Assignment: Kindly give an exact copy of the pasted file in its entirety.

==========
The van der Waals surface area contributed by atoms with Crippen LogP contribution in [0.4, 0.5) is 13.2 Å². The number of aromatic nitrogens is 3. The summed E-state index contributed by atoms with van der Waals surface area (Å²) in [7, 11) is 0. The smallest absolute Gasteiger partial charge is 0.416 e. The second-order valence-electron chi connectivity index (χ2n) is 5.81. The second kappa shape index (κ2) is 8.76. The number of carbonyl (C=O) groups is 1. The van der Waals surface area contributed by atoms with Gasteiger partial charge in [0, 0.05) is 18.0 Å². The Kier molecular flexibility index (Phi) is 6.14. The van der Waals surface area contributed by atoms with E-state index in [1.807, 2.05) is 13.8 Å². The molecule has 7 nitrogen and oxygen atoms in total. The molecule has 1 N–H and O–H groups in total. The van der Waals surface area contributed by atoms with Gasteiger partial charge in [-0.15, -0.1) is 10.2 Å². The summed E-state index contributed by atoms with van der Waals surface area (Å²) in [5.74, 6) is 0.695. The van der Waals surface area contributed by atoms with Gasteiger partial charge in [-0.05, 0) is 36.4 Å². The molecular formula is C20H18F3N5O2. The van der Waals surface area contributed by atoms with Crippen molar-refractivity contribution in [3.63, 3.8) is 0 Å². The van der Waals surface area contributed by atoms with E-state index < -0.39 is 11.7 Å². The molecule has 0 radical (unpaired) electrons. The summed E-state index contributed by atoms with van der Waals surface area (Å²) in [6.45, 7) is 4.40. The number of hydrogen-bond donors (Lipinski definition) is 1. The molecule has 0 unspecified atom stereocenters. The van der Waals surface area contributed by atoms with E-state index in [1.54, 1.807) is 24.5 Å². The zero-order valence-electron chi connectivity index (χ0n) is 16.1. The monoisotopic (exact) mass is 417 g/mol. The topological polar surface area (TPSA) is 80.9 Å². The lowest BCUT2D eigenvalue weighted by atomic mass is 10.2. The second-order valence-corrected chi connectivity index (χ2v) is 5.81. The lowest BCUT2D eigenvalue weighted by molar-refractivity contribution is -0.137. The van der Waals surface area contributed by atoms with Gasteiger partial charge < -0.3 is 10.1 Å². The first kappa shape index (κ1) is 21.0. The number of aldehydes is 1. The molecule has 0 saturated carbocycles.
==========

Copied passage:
The van der Waals surface area contributed by atoms with Crippen LogP contribution in [0.4, 0.5) is 13.2 Å². The number of aromatic nitrogens is 3. The summed E-state index contributed by atoms with van der Waals surface area (Å²) in [7, 11) is 0. The smallest absolute Gasteiger partial charge is 0.416 e. The second-order valence-electron chi connectivity index (χ2n) is 5.81. The second kappa shape index (κ2) is 8.76. The number of carbonyl (C=O) groups is 1. The van der Waals surface area contributed by atoms with Gasteiger partial charge in [0, 0.05) is 18.0 Å². The Kier molecular flexibility index (Phi) is 6.14. The van der Waals surface area contributed by atoms with E-state index in [1.807, 2.05) is 13.8 Å². The molecule has 7 nitrogen and oxygen atoms in total. The molecule has 1 N–H and O–H groups in total. The van der Waals surface area contributed by atoms with Gasteiger partial charge in [-0.15, -0.1) is 10.2 Å². The summed E-state index contributed by atoms with van der Waals surface area (Å²) in [5.74, 6) is 0.695. The van der Waals surface area contributed by atoms with Gasteiger partial charge in [-0.05, 0) is 36.4 Å². The molecular formula is C20H18F3N5O2. The van der Waals surface area contributed by atoms with Crippen molar-refractivity contribution in [3.63, 3.8) is 0 Å². The van der Waals surface area contributed by atoms with E-state index < -0.39 is 11.7 Å². The molecule has 0 radical (unpaired) electrons. The summed E-state index contributed by atoms with van der Waals surface area (Å²) in [6.45, 7) is 4.40. The number of hydrogen-bond donors (Lipinski definition) is 1. The molecule has 0 unspecified atom stereocenters. The van der Waals surface area contributed by atoms with E-state index in [1.54, 1.807) is 24.5 Å². The zero-order valence-electron chi connectivity index (χ0n) is 16.1. The monoisotopic (exact) mass is 417 g/mol. The topological polar surface area (TPSA) is 80.9 Å². The lowest BCUT2D eigenvalue weighted by atomic mass is 10.2. The second-order valence-corrected chi connectivity index (χ2v) is 5.81. The lowest BCUT2D eigenvalue weighted by molar-refractivity contribution is -0.137. The van der Waals surface area contributed by atoms with Gasteiger partial charge < -0.3 is 10.1 Å². The first kappa shape index (κ1) is 21.0. The number of aldehydes is 1. The molecule has 0 saturated carbocycles.